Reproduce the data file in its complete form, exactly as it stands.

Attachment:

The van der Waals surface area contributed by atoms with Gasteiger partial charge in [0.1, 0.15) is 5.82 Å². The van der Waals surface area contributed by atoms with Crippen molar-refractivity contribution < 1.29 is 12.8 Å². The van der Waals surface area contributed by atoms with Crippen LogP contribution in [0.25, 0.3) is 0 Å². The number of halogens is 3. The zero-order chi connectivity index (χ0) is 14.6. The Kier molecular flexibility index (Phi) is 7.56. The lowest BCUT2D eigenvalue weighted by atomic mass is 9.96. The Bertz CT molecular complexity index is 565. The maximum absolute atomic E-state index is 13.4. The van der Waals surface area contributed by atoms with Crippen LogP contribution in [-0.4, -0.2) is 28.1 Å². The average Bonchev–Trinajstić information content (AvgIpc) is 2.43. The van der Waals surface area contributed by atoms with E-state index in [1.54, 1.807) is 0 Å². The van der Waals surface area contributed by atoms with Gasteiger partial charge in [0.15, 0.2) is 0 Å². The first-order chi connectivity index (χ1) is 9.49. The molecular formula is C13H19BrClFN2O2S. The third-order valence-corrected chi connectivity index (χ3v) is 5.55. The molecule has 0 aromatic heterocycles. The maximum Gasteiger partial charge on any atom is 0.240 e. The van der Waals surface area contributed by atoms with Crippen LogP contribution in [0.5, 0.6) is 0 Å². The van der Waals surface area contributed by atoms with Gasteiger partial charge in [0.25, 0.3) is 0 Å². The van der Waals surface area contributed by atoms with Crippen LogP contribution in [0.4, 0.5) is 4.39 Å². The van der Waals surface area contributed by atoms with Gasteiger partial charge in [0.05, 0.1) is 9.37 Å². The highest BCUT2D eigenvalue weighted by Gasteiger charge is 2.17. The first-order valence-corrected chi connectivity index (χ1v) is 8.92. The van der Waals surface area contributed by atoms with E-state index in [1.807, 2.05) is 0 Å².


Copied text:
The van der Waals surface area contributed by atoms with Gasteiger partial charge in [0.1, 0.15) is 5.82 Å². The van der Waals surface area contributed by atoms with Crippen molar-refractivity contribution < 1.29 is 12.8 Å². The van der Waals surface area contributed by atoms with Crippen LogP contribution in [0.25, 0.3) is 0 Å². The number of halogens is 3. The zero-order chi connectivity index (χ0) is 14.6. The Kier molecular flexibility index (Phi) is 7.56. The lowest BCUT2D eigenvalue weighted by atomic mass is 9.96. The Bertz CT molecular complexity index is 565. The maximum absolute atomic E-state index is 13.4. The van der Waals surface area contributed by atoms with Crippen LogP contribution in [-0.4, -0.2) is 28.1 Å². The average Bonchev–Trinajstić information content (AvgIpc) is 2.43. The van der Waals surface area contributed by atoms with E-state index in [1.54, 1.807) is 0 Å². The van der Waals surface area contributed by atoms with Gasteiger partial charge in [0.15, 0.2) is 0 Å². The first-order chi connectivity index (χ1) is 9.49. The molecular formula is C13H19BrClFN2O2S. The third-order valence-corrected chi connectivity index (χ3v) is 5.55. The molecule has 0 aromatic heterocycles. The maximum Gasteiger partial charge on any atom is 0.240 e. The van der Waals surface area contributed by atoms with Crippen LogP contribution in [0.5, 0.6) is 0 Å². The van der Waals surface area contributed by atoms with Gasteiger partial charge in [0.25, 0.3) is 0 Å². The van der Waals surface area contributed by atoms with Crippen LogP contribution in [0.4, 0.5) is 4.39 Å². The van der Waals surface area contributed by atoms with Gasteiger partial charge in [0.05, 0.1) is 9.37 Å². The highest BCUT2D eigenvalue weighted by Gasteiger charge is 2.17. The first-order valence-corrected chi connectivity index (χ1v) is 8.92. The van der Waals surface area contributed by atoms with E-state index in [1.807, 2.05) is 0 Å².